I am very grateful I struggled to write this book.  My struggle has deepened my belief in the power of hope—in the power of light over darkness. In the month since publishing my book, I have wrestled with feelings of hopelessness. But then I picture the opening scene of my book—a scene I dreamed, a scene I felt compelled to write, a scene of a little boy being brought back from the dead—and I think: yes, there is always hope—and that changes everything.

You, Unstuck – My NEW eBook!

After nearly two months of complete radio silence, I am happy to announce my triumphant return—and I come bearing gifts!!

First of all, why the silence? Well, my wife and I had to work through a couple of heavy things and it took up a lot of our time and energy. (Don’t worry, we are fine—no marital drama. Just outside pressures.)

Also, I’ve been working on three top secret projects. These projects are so top secret that only a handful of people know about them! It would take too long for me to tell you about them here and now, but you’ll find out more about them by the end of this month (and trust me, you don’t want to miss this!)

But here’s the BIG news: my new ebook is out!! Huzzah! Let us bask in the glorious cover of my new ebook:

My former boss, Jeevan, did the illustration. Isn't it awesomeness?!
My former boss, Jeevan, did the illustration. Isn’t it awesomeness?!

A little background: This was originally intended to go into my first book, Your Life Isn’t For You, but there wasn’t enough room for it (I was contracted for a specific amount of words.) So, I published an extremely watered-down version of this idea and published it as The Most Damning Belief of All Time.

The article did so well that my publisher approached me and asked about experimenting with a short ebook. After one year (and many, many rewrites), the ebook has been published!

Here is the publisher’s summary:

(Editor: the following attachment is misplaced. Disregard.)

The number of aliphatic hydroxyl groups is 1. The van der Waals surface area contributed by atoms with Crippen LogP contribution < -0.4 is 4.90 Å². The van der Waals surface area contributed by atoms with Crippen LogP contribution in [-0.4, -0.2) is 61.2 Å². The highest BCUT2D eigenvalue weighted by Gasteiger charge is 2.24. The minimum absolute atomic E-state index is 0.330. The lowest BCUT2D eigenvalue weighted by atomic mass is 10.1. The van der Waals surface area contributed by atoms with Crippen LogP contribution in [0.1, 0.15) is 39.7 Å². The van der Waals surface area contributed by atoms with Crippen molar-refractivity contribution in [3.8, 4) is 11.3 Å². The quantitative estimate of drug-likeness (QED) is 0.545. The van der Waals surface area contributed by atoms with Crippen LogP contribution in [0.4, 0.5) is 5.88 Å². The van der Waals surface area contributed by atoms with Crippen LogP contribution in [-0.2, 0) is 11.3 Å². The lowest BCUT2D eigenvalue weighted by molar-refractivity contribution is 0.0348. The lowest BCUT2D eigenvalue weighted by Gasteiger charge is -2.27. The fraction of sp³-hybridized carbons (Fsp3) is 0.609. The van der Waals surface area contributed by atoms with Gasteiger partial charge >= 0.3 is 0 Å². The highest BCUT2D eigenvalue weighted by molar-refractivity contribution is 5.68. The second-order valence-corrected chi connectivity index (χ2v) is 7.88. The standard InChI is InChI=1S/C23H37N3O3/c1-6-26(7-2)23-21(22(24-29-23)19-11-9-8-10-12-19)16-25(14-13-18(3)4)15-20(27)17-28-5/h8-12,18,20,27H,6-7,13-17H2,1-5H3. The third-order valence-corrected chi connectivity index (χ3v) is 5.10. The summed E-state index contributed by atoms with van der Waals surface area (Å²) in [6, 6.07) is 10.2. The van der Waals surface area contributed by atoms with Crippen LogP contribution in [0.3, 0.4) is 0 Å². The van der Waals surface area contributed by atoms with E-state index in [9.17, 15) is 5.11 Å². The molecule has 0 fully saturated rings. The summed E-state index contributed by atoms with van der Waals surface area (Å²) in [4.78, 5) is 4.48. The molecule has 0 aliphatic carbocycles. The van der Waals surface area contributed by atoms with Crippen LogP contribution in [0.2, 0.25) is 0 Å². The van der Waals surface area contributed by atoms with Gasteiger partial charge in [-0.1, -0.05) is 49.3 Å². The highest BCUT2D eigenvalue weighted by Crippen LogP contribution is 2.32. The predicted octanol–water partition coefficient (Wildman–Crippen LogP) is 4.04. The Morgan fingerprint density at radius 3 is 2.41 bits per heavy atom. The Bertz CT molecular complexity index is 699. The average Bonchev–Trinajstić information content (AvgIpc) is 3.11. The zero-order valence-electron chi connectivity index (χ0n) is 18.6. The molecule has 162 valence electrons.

All of us feel trapped, stuck, or unable to move forward in life at some point. What is it that’s holding us back? According to Seth Adam Smith, it’s who, not what. Ultimately, the greatest obstacle to achieving your full potential is you.

But you are also the solution to your greatest problem.

This book combats a destructive mind-set that we all sometimes fall into: I can’t change. I am the victim of my circumstances, and I am confined by my personal limitations. This philosophy, though intangible, destroys more dreams and limits more lives than any actual, physical obstacle. To show us how to overcome this philosophy of fear, Smith draws on literature, history, and his personal experiences with chronic depression, as well as on encounters with remarkable “ordinary” people who’ve embraced a different philosophy: the belief that we possess the power to lift ourselves out of the abyss and into the light.

Smith inspires us to see that no matter how dire our circumstances may be, there is always a positive step you can take, however small it might be. He doesn’t sugarcoat the difficulties or offer promises of overnight success. But he does promise that if you continue to see yourself as a victim you’ll remain frozen and fearful. We may not be able to control what happens to us, but we can always control how we react.

But I don’t want to give any more of it away. Click on this link and buy a copy for yourself! I dare ya. 🙂